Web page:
Dr. Susan Hough
U.S. Geologic Survey Pasadena,
What Past Earthquakes Tell Us About Future Earthquake Hazard: Facts & Fake FactsCurriculum Vitae
Susan Hough graduated from the University of California, Berkeley with a degree in geophysics in 1982 and received a PhD in Earth sciences from the University of California, San Diego in 1988. Since 1992 she has worked as a research geophysicist at the US Geological Survey in Pasadena. Her research interests include earthquake ground motions, induced earthquakes, historical earthquakes, and seismic hazard. She led deployments of portable seismometers following a number of damaging earthquakes, including the 1989 Loma Prieta, California, and 2010 Haiti earthquakes. She has co-authored over 120 articles, and was elected Fellow of the American Geophysical Union in 2009. She is now serving as President-Elect of the Seismological Society of America. In addition to technical articles, she has a long-standing interest in science communication, having authored five books on earthquake science for a non-specialist audience as well as numerous popular articles. She has further led USAID-supported capacity development projects in a number of countries including Nepal, Haiti, and Myanmar.
Seismologists spend their lives working to understand earthquakes, including earthquakes caused by human activities, so that we can understand and mitigate the hazard they pose. Fortunately for us all, large earthquakes do not strike frequently in any one place. Many of the most important past earthquakes occurred before the invention of modern seismometers. To understand these events, scientists draw on sleuthing skills to explore all available sources of data. In this talk, I describe some of the ingenious work that has been done to understand past earthquakes, and the lessons they can teach us about present-day earthquake hazard. I also discuss evidence that, while earthquakes induced by wastewater injection appeared to be a new phenomenon, there is evidence that humans caused earthquakes in a number of places, including Oklahoma and Texas, as far back as the early 20th century.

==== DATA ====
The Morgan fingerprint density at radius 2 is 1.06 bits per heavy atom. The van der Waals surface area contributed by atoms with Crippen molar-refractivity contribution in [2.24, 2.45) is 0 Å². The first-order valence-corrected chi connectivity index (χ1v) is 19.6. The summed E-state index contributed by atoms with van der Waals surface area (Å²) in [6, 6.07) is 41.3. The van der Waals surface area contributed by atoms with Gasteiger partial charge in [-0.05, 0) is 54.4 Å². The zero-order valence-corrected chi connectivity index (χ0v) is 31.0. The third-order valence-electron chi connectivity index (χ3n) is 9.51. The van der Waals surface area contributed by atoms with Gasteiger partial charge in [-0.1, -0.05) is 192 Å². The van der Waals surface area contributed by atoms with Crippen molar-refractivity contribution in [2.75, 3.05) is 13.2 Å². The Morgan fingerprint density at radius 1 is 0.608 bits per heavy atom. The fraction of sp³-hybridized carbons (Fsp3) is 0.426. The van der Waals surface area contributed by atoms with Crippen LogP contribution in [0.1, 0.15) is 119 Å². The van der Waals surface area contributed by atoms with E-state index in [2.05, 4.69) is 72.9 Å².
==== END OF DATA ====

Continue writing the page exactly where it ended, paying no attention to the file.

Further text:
Dr. Arthur Rodgers
Atmospheric, Earth & Energy Division,
Lawrence Livermore National Laboratory,
Supercomputer Modeling of Earthquake Ground Motions 150 Years After the 1868 Hayward Fault RuptureCurriculum Vitae
Arthur Rodgers joined Lawrence Livermore National Laboratory (LLNL) as a seismologist in 1997. He has worked on high-performance computing and computational seismology since 2004. This worked involved modeling of seismic waves from earthquakes and explosions. Dr. Rodgers has worked with teams on modeling earthquakes in the San Francisco Bay Area, as well as educational outreach with the California Academy of Sciences (2012), LLNL’s Science on Saturday (2015) and the American Museum of Natural History (2018). He obtained a B.S. in Physics from Northeastern University and a Ph.D. from the University of Colorado in 1993. He was a postdoctoral scholar at New Mexico State University (1994) and the University of California Santa Cruz (1994-1996). In 2010, he was a Fulbright Scholar to Grenoble France. He is currently a Visiting Researcher at Lawrence Berkeley National Laboratory and the University of California Berkeley Seismology Laboratory.
The last major earthquake on the Hayward Fault, with magnitude 6.5-7.0, occurred on October 21, 1868. This earthquake caused significant damage to structures for the few thousands of people living in the “East Bay” at that time. Geologic evidence strongly suggests major earthquakes on the Hayward Fault occur about every 140-160 years. 2018 marked the 150th anniversary of this event, and 2.5 million people live near the Hayward Fault today. Consequently, the Hayward Fault contributes significantly to seismic hazard and risk in the San Francisco Bay Area. This lecture will describe supercomputer modeling of earthquake ground motions with a focus on large Hayward Fault ruptures. Computer simulations of earthquakes can be performed to understand the expected level and character of shaking for possible future events. Advances in numerical methods and the ever growing power of parallel processing supercomputers enable ever more realistic modeling of earthquake shaking, including geology and topography. I’ll describe how computer simulations are enabled by world-class supercomputers and how these simulations are generating ever more realistic motions for hazard and risk studies.